Flexibility and open-ended play are important components to teaching. Insisting on my own ideas does not further learning--theirs or mine. I love to see play in action, even when it surprises me.

Monday, November 14, 2011

What's In That Bowl?

A bowl of shredded paper sitting on the table. "What is this?" he asked.

"Names of you and your friends are hidden in the paper," I said.

He searched and searched, finding name after name, but not his own name.

"Your name is in there," I reassured him.

 Finally, the last name was his. A huge grin spread across his face as he held it up.

Another boy had a different method for finding names.

At this point, my kids recognize their names and most of the other kids' names. We play games with names and think about what names begin with.

Using names immediately connects kids to an activity. Names are powerful.

Friday, November 11, 2011

More Math Play

Yesterday I posted about the math mats we used. Kids can discover all kinds of math concepts through play. Here are a few recent posts about math play.

Sorting Pumpkin Seeds (Teach Preschool) - Deborah's kids explored pumpkin seeds in a variety of ways. They sorted colored seeds - I like the idea of coloring the seeds.

Measuring Play Dough Inchworms (Teach Preschool) - Deborah made some homemade rulers for her kids to use. The homemade rulers are new to me but I like how flat they are so the inchworms lay easily on top of them.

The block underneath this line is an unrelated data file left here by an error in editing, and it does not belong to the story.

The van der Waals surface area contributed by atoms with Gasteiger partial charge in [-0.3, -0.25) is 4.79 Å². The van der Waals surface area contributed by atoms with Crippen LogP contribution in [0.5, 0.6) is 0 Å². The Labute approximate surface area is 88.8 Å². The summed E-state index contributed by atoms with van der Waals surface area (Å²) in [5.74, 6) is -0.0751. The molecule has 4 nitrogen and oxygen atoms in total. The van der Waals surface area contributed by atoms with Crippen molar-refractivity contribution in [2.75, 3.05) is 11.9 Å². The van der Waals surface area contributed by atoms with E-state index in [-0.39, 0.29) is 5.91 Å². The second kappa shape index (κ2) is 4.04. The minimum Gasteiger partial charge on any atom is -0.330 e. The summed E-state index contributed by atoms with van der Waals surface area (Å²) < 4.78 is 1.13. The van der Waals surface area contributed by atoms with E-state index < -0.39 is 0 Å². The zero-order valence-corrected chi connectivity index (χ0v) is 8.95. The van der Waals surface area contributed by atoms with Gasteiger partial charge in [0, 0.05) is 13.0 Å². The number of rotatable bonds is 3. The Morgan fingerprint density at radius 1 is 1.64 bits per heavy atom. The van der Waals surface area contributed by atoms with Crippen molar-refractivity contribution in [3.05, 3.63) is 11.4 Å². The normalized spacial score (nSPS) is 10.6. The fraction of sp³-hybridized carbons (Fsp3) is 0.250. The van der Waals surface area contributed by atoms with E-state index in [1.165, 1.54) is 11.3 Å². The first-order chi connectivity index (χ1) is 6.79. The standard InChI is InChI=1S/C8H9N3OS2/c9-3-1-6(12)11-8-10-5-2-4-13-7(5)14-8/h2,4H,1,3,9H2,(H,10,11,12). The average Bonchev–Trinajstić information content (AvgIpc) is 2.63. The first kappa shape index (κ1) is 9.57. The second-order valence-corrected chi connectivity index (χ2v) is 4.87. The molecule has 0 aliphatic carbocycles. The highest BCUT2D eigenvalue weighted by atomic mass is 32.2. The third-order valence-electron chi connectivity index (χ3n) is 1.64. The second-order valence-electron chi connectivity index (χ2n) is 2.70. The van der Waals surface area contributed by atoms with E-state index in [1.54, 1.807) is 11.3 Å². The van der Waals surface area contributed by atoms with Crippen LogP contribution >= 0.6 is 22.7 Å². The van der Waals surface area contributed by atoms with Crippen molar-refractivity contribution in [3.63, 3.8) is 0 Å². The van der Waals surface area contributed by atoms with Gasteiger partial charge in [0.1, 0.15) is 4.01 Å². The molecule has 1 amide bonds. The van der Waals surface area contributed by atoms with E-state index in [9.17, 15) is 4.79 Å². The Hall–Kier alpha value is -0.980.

Sorting Fun (Nurture Store) - Kids can sort all kinds of things I like the collection of objects that Christie used for sorting. The shadow box sorting box is a cool idea, too.

Making Maths Sticks (I'm a Teacher, Get me Outside Here) - Juliet is creating quite a collection of measuring sticks. I think I need to go searching among the trees near my house now.

Here are a couple of favorite math posts from Brick by Brick--

Our Math Routine - Exploring math in different ways - sorting, grouping, measuring, counting, writing numbers.

How Many Blocks Long? - Using nontraditional measurement to discover our friends' height/length.

Rocks and a Scale - Weighing and recording our observations

Thursday, November 10, 2011

Add in a Little Math

When planning last week, we were trying to think of a game/puzzle to add to one of the tables. Since we were talking about David the shepherd boy, we wanted to use our small farm animal figures somewhere. I remembered the math mats from the SEEDS Network...and decided to add a little math to our day.

Of course, I told the kids they could choose what to do. Some just played with the animals. Some sorted them. Some counted them out.

The other day I read about someone visiting in the classroom to see math in action. "I'm sorry," the teacher told her, "but we did math yesterday."

"That's okay," the visitor said. "I can see them do math today as they play." (I'm sorry but I don't remember where I read it. I'll add a link if I can find it again.)